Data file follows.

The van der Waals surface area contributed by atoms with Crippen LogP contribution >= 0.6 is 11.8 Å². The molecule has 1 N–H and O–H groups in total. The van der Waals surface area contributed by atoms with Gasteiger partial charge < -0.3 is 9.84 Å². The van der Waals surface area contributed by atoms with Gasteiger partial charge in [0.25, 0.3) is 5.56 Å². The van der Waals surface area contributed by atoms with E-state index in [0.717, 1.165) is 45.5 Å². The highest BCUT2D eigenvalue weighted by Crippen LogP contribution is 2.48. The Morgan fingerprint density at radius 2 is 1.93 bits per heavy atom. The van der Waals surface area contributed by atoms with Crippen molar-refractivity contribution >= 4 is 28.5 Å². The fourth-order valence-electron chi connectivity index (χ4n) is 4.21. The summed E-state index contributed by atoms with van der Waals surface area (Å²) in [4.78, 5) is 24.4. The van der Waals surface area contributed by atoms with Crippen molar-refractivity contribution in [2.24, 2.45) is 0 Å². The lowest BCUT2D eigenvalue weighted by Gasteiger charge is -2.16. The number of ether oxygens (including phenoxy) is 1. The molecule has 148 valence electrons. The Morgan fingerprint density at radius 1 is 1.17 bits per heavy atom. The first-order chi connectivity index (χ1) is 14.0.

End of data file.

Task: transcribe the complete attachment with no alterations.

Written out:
The van der Waals surface area contributed by atoms with Crippen LogP contribution >= 0.6 is 11.8 Å². The molecule has 1 N–H and O–H groups in total. The van der Waals surface area contributed by atoms with Gasteiger partial charge < -0.3 is 9.84 Å². The van der Waals surface area contributed by atoms with Gasteiger partial charge in [0.25, 0.3) is 5.56 Å². The van der Waals surface area contributed by atoms with E-state index in [0.717, 1.165) is 45.5 Å². The highest BCUT2D eigenvalue weighted by Crippen LogP contribution is 2.48. The Morgan fingerprint density at radius 2 is 1.93 bits per heavy atom. The van der Waals surface area contributed by atoms with Crippen molar-refractivity contribution >= 4 is 28.5 Å². The fourth-order valence-electron chi connectivity index (χ4n) is 4.21. The summed E-state index contributed by atoms with van der Waals surface area (Å²) in [4.78, 5) is 24.4. The van der Waals surface area contributed by atoms with Crippen molar-refractivity contribution in [2.24, 2.45) is 0 Å². The lowest BCUT2D eigenvalue weighted by Gasteiger charge is -2.16. The number of ether oxygens (including phenoxy) is 1. The molecule has 148 valence electrons. The Morgan fingerprint density at radius 1 is 1.17 bits per heavy atom. The first-order chi connectivity index (χ1) is 14.0.